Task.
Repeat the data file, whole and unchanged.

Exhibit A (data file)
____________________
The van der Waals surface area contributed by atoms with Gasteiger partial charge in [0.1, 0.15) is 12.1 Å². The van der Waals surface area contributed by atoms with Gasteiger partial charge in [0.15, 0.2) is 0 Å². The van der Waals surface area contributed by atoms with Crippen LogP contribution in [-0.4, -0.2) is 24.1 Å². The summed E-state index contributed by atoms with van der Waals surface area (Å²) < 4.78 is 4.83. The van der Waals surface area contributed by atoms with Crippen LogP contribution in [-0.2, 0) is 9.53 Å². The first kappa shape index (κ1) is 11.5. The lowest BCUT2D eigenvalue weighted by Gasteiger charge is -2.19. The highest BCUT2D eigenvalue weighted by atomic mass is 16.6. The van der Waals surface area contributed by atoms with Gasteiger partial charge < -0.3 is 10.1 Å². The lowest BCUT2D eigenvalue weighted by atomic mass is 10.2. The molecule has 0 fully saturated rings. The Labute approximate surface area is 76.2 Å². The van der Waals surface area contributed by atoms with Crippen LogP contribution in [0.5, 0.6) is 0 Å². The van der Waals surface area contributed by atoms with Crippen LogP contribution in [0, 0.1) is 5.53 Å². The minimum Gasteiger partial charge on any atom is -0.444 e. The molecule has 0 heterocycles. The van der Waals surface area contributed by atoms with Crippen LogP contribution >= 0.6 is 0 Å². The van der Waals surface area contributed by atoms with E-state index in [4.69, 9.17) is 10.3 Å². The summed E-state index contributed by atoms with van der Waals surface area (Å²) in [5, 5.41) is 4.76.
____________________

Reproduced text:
The van der Waals surface area contributed by atoms with Gasteiger partial charge in [0.1, 0.15) is 12.1 Å². The van der Waals surface area contributed by atoms with Gasteiger partial charge in [0.15, 0.2) is 0 Å². The van der Waals surface area contributed by atoms with Crippen LogP contribution in [-0.4, -0.2) is 24.1 Å². The summed E-state index contributed by atoms with van der Waals surface area (Å²) < 4.78 is 4.83. The van der Waals surface area contributed by atoms with Crippen LogP contribution in [-0.2, 0) is 9.53 Å². The first kappa shape index (κ1) is 11.5. The lowest BCUT2D eigenvalue weighted by Gasteiger charge is -2.19. The highest BCUT2D eigenvalue weighted by atomic mass is 16.6. The van der Waals surface area contributed by atoms with Gasteiger partial charge < -0.3 is 10.1 Å². The lowest BCUT2D eigenvalue weighted by atomic mass is 10.2. The molecule has 0 fully saturated rings. The Labute approximate surface area is 76.2 Å². The van der Waals surface area contributed by atoms with Crippen LogP contribution in [0.5, 0.6) is 0 Å². The van der Waals surface area contributed by atoms with Crippen LogP contribution in [0, 0.1) is 5.53 Å². The minimum Gasteiger partial charge on any atom is -0.444 e. The molecule has 0 heterocycles. The van der Waals surface area contributed by atoms with Crippen LogP contribution >= 0.6 is 0 Å². The van der Waals surface area contributed by atoms with E-state index in [4.69, 9.17) is 10.3 Å². The summed E-state index contributed by atoms with van der Waals surface area (Å²) in [5, 5.41) is 4.76.